Suffering an injury to your spinal cord in Connecticut can change your life drastically. This part of the body is responsible for carrying signals from the brain to other essential areas. If it’s compromised, you can become paralyzed and lose sensation.
Anatomy of the spinal cord
Your spinal cord extends from the base of your brain to your lower back. It’s about 45 cm long if you’re a male and 43 cm if you’re a female. Three parts make up the spinal cord, which includes the following:
- Cervical region – neck
- Thoracic region – chest
- Lumbar region – lower back
The spinal cord is protected by three layers, which are called meninges. They include the following:
- Dura mater: A tough, protective coating that is the outermost layer of the spinal cord’s meninges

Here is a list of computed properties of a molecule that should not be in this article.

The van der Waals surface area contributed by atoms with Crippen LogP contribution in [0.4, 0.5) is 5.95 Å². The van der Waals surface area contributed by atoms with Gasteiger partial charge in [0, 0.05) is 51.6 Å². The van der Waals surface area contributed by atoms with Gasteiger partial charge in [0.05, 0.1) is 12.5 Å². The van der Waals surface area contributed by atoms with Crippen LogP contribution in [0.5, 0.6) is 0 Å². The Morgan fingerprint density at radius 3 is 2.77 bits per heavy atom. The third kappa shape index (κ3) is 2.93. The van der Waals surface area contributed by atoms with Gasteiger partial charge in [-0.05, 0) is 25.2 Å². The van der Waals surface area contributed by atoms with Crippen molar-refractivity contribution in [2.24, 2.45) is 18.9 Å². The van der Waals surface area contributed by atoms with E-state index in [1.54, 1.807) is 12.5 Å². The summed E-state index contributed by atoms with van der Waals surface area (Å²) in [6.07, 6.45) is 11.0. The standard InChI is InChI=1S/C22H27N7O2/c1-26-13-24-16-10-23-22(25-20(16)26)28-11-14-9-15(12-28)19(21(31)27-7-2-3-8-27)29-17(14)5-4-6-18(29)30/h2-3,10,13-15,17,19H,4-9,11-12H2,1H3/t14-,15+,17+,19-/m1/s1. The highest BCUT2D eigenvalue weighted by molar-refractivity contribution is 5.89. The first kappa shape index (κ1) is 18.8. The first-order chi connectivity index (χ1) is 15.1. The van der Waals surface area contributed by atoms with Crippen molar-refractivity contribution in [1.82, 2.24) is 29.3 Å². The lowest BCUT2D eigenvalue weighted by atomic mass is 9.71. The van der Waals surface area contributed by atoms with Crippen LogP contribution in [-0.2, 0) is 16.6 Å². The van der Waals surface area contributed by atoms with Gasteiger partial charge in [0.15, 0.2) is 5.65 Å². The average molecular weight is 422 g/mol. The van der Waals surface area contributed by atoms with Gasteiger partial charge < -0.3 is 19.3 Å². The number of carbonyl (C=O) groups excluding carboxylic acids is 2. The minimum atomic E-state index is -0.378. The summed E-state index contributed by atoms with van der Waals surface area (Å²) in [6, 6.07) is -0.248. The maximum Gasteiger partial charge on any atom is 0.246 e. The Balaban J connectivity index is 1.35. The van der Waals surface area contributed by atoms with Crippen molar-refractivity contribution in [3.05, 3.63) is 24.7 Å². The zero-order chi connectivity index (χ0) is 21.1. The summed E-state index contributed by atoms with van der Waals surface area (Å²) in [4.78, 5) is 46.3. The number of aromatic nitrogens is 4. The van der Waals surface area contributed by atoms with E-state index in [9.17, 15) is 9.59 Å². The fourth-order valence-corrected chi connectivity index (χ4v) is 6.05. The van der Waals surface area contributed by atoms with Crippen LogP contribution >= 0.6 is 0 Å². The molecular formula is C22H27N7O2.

- Arachnoid mater: Acts as a middle layer of spinal cord covering
- Pia mater: The layer directly covering the spinal cord
Along with these layers, an epidural space is located between the arachnoid and dura. Local anesthetics are often injected into this area to help reduce pain during surgical procedures or childbirth. Cerebrospinal fluid is located in the subarachnoid space, which is located between the pia mater and arachnoid mater. This whole region is covered by the spinal column, starting at the base of your skull and extending down to your sacrum.
Injuries can cause loss of function immediately
Automobile accidents, gunshot wounds or getting struck while participating in a sporting event can cause a spinal cord injury. Due to the importance of this delicate part of your body, movement and sensation can be affected negatively. A complete injury will likely eliminate these functions. An incomplete injury offers some hope for limited movement and sensation, depending on the severity of the damage.
The spinal cord is one of the most essential components of your body. If it gets injured, it can change your life drastically.